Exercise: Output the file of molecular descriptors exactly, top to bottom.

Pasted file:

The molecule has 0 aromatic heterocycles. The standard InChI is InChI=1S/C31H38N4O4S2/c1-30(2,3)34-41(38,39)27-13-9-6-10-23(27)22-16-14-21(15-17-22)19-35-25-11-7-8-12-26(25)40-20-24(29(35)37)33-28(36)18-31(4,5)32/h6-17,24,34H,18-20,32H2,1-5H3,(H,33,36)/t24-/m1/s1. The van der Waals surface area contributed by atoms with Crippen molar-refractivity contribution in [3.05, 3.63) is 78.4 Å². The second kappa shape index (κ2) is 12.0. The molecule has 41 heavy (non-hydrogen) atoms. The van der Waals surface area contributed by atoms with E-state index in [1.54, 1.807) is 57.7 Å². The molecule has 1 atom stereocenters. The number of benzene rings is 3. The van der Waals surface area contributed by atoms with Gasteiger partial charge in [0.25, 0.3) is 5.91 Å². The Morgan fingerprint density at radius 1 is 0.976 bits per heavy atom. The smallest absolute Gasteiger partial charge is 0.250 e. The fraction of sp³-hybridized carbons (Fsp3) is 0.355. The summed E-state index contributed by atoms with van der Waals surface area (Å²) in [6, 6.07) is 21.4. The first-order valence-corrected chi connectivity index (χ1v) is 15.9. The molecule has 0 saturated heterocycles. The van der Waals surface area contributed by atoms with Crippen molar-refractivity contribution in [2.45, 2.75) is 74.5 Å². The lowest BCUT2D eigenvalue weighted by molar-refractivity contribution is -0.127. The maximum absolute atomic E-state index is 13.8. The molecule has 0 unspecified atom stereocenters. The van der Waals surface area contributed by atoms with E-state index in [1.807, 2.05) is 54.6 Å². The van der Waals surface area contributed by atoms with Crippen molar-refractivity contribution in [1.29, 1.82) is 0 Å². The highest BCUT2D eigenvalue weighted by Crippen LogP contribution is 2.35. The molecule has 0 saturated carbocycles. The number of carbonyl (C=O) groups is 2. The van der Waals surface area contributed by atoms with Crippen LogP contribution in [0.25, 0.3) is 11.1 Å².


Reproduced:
The molecule has 0 aromatic heterocycles. The standard InChI is InChI=1S/C31H38N4O4S2/c1-30(2,3)34-41(38,39)27-13-9-6-10-23(27)22-16-14-21(15-17-22)19-35-25-11-7-8-12-26(25)40-20-24(29(35)37)33-28(36)18-31(4,5)32/h6-17,24,34H,18-20,32H2,1-5H3,(H,33,36)/t24-/m1/s1. The van der Waals surface area contributed by atoms with Crippen molar-refractivity contribution in [3.05, 3.63) is 78.4 Å². The second kappa shape index (κ2) is 12.0. The molecule has 41 heavy (non-hydrogen) atoms. The van der Waals surface area contributed by atoms with E-state index in [1.54, 1.807) is 57.7 Å². The molecule has 1 atom stereocenters. The number of benzene rings is 3. The van der Waals surface area contributed by atoms with Gasteiger partial charge in [0.25, 0.3) is 5.91 Å². The Morgan fingerprint density at radius 1 is 0.976 bits per heavy atom. The smallest absolute Gasteiger partial charge is 0.250 e. The fraction of sp³-hybridized carbons (Fsp3) is 0.355. The summed E-state index contributed by atoms with van der Waals surface area (Å²) in [6, 6.07) is 21.4. The first-order valence-corrected chi connectivity index (χ1v) is 15.9. The molecule has 0 saturated heterocycles. The van der Waals surface area contributed by atoms with Crippen molar-refractivity contribution in [2.45, 2.75) is 74.5 Å². The lowest BCUT2D eigenvalue weighted by molar-refractivity contribution is -0.127. The maximum absolute atomic E-state index is 13.8. The molecule has 0 unspecified atom stereocenters. The van der Waals surface area contributed by atoms with E-state index in [1.807, 2.05) is 54.6 Å². The van der Waals surface area contributed by atoms with Crippen molar-refractivity contribution in [1.29, 1.82) is 0 Å². The highest BCUT2D eigenvalue weighted by Crippen LogP contribution is 2.35. The molecule has 0 saturated carbocycles. The number of carbonyl (C=O) groups is 2. The van der Waals surface area contributed by atoms with Crippen LogP contribution in [0.25, 0.3) is 11.1 Å².